Book Image

Extending Docker

By : Russ McKendrick
Book Image

Extending Docker

By: Russ McKendrick

Overview of this book

With Docker, it is possible to get a lot of apps running on the same old servers, making it very easy to package and ship programs. The ability to extend Docker using plugins and load third-party plugins is incredible, and organizations can massively benefit from it. In this book, you will read about what first and third party tools are available to extend the functionality of your existing Docker installation and how to approach your next Docker infrastructure deployment. We will show you how to work with Docker plugins, install it, and cover its lifecycle. We also cover network and volume plugins, and you will find out how to build your own plugin. You’ll discover how to integrate it with Puppet, Ansible, Jenkins, Flocker, Rancher, Packer, and more with third-party plugins. Then, you’ll see how to use Schedulers such as Kubernetes and Amazon ECS. Finally, we’ll delve into security, troubleshooting, and best practices when extending Docker. By the end of this book, you will learn how to extend Docker and customize it based on your business requirements with the help of various tools and plugins.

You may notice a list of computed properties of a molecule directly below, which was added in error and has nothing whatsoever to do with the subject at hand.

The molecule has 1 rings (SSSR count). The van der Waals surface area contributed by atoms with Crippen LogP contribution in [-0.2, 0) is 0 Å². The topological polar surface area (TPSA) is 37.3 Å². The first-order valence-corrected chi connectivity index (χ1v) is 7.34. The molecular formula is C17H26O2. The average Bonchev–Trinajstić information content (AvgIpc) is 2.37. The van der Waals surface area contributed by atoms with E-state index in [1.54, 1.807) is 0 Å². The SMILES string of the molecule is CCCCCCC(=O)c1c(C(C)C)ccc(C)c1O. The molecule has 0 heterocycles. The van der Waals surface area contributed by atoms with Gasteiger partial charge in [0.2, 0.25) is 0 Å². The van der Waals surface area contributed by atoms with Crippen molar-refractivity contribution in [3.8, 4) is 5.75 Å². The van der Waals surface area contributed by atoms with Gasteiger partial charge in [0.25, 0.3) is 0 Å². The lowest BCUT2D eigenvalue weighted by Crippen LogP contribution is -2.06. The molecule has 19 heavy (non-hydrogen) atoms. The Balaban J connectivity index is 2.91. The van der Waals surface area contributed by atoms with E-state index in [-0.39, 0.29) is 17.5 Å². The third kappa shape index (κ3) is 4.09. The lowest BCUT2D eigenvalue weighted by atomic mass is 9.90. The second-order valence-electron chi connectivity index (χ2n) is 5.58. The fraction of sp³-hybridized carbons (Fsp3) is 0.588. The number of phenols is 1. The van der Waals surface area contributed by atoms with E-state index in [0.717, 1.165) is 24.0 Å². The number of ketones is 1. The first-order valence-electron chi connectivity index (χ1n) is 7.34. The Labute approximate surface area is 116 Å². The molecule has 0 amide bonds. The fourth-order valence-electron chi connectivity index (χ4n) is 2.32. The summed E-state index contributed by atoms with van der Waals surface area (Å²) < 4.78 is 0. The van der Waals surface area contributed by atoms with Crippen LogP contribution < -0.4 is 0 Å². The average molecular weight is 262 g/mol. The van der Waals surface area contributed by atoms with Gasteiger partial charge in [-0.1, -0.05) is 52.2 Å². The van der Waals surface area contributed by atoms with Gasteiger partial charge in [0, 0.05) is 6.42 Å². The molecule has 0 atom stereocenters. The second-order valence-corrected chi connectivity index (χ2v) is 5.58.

Table of Contents (15 chapters)

Serving up Docker with Jenkins

Jenkins is quite a big topic to cover in a small section of a single chapter, so the walkthrough is going to be really basic and will only deal with building and launching containers.

The other thing to note is that I am going to be covering Jenkins 2.0; at the time of writing this, the first beta has just been released, which means that while things may change slightly as themes and such are refined, all of the features and basic functionality are locked in.

The reason for covering Jenkins 2.0 rather than the Jenkins 1.x branch is that as far as Jenkins is concerned, Docker is now a first-class citizen, meaning that it fully supports and embraces the Docker way of working. A full overview of the current status of Jenkins 2.0 can be found at

So what is Jenkins? Jenkins is an open source continuous integration tool written in Java, and it has a lot of uses.

Personally, I am really late to the Jenkins party; being from an operations background...